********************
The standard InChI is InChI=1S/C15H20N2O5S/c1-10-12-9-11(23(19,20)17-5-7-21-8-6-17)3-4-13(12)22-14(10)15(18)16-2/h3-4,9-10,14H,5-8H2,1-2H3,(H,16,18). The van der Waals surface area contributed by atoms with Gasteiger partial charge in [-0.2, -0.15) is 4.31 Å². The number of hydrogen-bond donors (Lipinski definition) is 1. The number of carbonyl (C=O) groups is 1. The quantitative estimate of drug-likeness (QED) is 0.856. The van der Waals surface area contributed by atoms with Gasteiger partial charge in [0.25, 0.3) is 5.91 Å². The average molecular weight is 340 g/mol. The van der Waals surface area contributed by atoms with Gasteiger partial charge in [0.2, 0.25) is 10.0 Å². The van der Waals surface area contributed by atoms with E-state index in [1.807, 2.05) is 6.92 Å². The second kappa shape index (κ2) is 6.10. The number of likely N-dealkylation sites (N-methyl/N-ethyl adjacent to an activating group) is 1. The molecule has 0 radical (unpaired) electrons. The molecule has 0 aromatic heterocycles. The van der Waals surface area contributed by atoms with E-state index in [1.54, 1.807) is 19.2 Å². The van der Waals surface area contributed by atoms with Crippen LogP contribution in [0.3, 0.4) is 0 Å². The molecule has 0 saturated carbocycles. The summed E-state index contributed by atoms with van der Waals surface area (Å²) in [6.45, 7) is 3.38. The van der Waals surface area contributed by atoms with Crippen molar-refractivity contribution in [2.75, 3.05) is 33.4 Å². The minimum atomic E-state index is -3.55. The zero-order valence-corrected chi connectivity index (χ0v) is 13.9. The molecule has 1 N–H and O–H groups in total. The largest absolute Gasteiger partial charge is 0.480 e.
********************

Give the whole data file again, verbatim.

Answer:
The standard InChI is InChI=1S/C15H20N2O5S/c1-10-12-9-11(23(19,20)17-5-7-21-8-6-17)3-4-13(12)22-14(10)15(18)16-2/h3-4,9-10,14H,5-8H2,1-2H3,(H,16,18). The van der Waals surface area contributed by atoms with Gasteiger partial charge in [-0.2, -0.15) is 4.31 Å². The number of hydrogen-bond donors (Lipinski definition) is 1. The number of carbonyl (C=O) groups is 1. The quantitative estimate of drug-likeness (QED) is 0.856. The van der Waals surface area contributed by atoms with Gasteiger partial charge in [0.25, 0.3) is 5.91 Å². The average molecular weight is 340 g/mol. The van der Waals surface area contributed by atoms with Gasteiger partial charge in [0.2, 0.25) is 10.0 Å². The van der Waals surface area contributed by atoms with E-state index in [1.807, 2.05) is 6.92 Å². The second kappa shape index (κ2) is 6.10. The number of likely N-dealkylation sites (N-methyl/N-ethyl adjacent to an activating group) is 1. The molecule has 0 radical (unpaired) electrons. The molecule has 0 aromatic heterocycles. The van der Waals surface area contributed by atoms with E-state index in [1.54, 1.807) is 19.2 Å². The van der Waals surface area contributed by atoms with Crippen LogP contribution in [0.3, 0.4) is 0 Å². The molecule has 0 saturated carbocycles. The summed E-state index contributed by atoms with van der Waals surface area (Å²) in [6.45, 7) is 3.38. The van der Waals surface area contributed by atoms with Crippen molar-refractivity contribution in [2.75, 3.05) is 33.4 Å². The minimum atomic E-state index is -3.55. The zero-order valence-corrected chi connectivity index (χ0v) is 13.9. The molecule has 1 N–H and O–H groups in total. The largest absolute Gasteiger partial charge is 0.480 e.